I donated to MSF’s mother and child care programme because I really liked the work MSF is doing in remote areas where there are no hospitals, and especially for something as neglected as the plight of disadvantaged mothers and children. To me, childbearing is a great and significant thing. The fact that so many mothers in neglected and remote areas undergo numerous hardships during their 9 months of pregnancy, and that too without proper medical care, is reason enough for me to try and help in whichever way I can. MSF is doing good work for this cause, working with neglected populations and attending to these mothers and children who cannot access and afford medical care. I remember the first time I heard of MSF – an executive from MSF was visiting my workplace and he spoke about the organization. Their dedication to medical care really impressed me, which is why I decided to make a donation. I have since recommended MSF’s programmes to several people – my boss also decided to donate to MSF as a result.
I am a trained clinical psychologist. I first heard of MSF several years ago when some others and I floated a private voluntary trust. I remember one of our trustees had brought in information about MSF. I decided to donate because my orientation has always been towards humanitarian, unbiased service where it is needed. As one grows older it becomes important to pay attention to issues around you. MSF works with people who don’t have access to necessary healthcare. This makes me feel like if there are people who need my help, I should donate. Even we, as health professionals, sometimes don’t know enough of our own culture and surroundings, it’s sad. The work that MSF does in the north-east of India or with diseases like HIV/AIDS and Kala-azar, for instance, is not really lucrative but they still do it. It supports my belief that providing healthcare where few people go is necessary, and MSF bears proof of my conviction – it is internationally oriented, impartial and goes where nobody else is. *MSF stands for Médecins Sans Frontières, translated into English as Doctors Without Borders.
I like the idea of MSF. I like what MSF does, and the fact that they do not have any religion. It’s a worthy cause for everybody to get involved, and I’m glad I’m involved with it. The exhibition in itself is a straightforward punch in the gut which actually pulls the breath out of you. It reminds one that a lot more needs to be done for people who have no medical care.
I’m really happy to have been able to support the efforts of Doctors Without Borders/Médecins Sans Frontières (MSF). When Dr Unni Karunakara, MSF International President (2010-2013), cycled from Jammu and Kashmir to Kerala last year, I biked along with him from Rashtrapati Bhawan in Delhi to Gurgaon. While I had donated, I wanted to show solidarity with MSF in any other way I could. I’m fascinated by the work that MSF is doing in various areas - mother and child healthcare in particular. India is a developing nation, and there are pockets of people who are in great need of medical help. MSF's efforts there are highly commendable.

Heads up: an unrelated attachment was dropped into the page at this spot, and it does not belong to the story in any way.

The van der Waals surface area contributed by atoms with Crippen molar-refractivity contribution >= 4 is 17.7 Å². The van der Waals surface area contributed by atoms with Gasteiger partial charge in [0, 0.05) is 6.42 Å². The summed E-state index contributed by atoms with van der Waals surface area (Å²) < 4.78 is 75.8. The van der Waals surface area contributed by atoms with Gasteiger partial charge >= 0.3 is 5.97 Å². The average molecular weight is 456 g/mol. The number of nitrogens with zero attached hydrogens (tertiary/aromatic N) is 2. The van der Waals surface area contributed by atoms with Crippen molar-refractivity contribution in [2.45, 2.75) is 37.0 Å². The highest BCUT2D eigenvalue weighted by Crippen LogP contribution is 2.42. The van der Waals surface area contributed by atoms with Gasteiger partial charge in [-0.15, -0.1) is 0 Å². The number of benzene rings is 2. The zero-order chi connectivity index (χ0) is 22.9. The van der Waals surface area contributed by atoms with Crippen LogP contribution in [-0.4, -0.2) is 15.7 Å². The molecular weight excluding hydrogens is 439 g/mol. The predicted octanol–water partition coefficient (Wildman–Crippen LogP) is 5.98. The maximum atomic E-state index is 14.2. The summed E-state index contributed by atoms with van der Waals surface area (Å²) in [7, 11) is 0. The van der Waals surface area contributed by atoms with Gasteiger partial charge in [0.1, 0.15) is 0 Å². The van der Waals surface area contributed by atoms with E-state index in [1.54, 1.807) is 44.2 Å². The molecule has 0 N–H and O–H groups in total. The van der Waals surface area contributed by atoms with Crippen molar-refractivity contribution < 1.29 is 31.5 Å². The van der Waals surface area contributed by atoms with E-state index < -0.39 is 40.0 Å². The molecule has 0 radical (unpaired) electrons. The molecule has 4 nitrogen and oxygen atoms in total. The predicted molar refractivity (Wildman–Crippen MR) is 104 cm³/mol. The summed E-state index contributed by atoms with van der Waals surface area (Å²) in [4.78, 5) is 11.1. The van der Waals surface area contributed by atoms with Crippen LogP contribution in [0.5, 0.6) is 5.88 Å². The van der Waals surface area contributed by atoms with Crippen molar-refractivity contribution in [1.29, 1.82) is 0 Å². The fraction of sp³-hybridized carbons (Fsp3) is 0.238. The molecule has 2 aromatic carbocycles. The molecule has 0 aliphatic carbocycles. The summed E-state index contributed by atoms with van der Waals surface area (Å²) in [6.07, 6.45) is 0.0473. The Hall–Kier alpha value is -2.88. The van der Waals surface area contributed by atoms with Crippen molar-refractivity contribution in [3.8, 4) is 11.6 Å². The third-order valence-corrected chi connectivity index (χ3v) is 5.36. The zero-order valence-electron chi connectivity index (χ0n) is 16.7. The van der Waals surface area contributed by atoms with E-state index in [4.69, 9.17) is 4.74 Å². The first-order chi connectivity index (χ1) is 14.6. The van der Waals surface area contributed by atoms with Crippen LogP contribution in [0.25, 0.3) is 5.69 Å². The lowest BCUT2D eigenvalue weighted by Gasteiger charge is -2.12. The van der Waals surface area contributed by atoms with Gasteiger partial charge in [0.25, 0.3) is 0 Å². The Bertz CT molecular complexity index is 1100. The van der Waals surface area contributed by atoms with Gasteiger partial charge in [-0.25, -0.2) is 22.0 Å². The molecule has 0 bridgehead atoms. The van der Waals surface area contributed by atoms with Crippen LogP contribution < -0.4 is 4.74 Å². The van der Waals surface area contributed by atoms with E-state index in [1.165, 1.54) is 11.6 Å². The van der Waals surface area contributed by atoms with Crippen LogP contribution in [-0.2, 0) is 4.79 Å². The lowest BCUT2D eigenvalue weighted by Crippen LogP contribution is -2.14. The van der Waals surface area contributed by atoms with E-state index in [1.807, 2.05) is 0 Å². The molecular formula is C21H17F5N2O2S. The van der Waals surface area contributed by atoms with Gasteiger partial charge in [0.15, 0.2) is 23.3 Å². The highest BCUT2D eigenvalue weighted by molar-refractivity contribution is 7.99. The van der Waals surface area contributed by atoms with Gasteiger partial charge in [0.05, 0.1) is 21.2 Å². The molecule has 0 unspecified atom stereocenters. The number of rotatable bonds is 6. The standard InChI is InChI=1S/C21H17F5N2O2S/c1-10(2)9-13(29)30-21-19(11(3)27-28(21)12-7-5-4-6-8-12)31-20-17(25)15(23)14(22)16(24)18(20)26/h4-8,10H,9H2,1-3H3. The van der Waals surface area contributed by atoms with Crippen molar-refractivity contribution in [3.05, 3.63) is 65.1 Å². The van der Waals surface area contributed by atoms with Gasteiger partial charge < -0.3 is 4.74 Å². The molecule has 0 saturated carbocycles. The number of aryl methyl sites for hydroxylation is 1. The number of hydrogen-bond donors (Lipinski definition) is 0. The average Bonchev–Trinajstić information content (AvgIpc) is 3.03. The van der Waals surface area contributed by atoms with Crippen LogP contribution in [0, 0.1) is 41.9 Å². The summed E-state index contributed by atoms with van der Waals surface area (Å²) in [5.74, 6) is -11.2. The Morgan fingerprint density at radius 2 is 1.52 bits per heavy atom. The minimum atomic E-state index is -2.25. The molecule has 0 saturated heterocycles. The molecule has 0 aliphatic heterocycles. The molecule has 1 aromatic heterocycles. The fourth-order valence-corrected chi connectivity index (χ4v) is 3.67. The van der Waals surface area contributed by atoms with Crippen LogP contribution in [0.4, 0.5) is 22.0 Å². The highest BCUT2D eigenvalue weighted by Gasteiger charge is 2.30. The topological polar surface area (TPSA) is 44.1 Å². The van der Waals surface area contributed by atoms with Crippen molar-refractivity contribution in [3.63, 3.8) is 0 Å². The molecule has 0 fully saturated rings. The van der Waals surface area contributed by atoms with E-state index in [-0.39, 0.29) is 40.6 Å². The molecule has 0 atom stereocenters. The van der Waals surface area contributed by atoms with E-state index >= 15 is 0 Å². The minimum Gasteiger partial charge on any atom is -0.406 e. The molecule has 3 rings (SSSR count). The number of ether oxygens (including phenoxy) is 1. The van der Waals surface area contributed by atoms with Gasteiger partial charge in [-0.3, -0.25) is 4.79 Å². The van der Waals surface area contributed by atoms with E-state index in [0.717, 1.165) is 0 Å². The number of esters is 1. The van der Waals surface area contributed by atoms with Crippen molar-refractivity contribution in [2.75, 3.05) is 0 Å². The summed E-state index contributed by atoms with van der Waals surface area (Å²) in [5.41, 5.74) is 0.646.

Dr R Jaswal have known about MSF for a long time and have been quite impressed with the lifesaving work done by them. I was very happy when I was approached by the MSF team and promptly decided to contribute towards their efforts. I also made known to them that I wish to support the cause of MSF in whatever way possible, including as a medical caregiver. I am particularly excited about the ‘Who Cares?’ campaign of MSF India. I like its spirit that everyone deserves access to healthcare, and I would like to join this effort with all my might.
I felt happy making a humble contribution to MSF India. It was heartening to see photographs of MSF India's doctors and nurses serve people in tribal regions of India e.g. Chhattisgarh. I am particularly delighted by MSF India's mother and child care programmes wherein necessary medical care is provided to pregnant women in remote regions. I wish MSF India grows in its efforts in reaching far-flung areas with its Midas touch. My best wishes to your team of doctors and medical care givers for their unending, untiring hard work that signifies MSF India's unbounded spirit to uplift humanity without a care for caste, creed, nationality and religion.
Despite great advances in the healthcare and pharmaceutical sectors, sections of societies worldover do not have access to even basic healthcare. MSF does an outstanding service in reaching out to people who are suffering due to the lack of medical attention, the availability of which most of us take for granted. They work in often remote and at times dangerous places. It is indeed a privilege for me to be associated with MSF!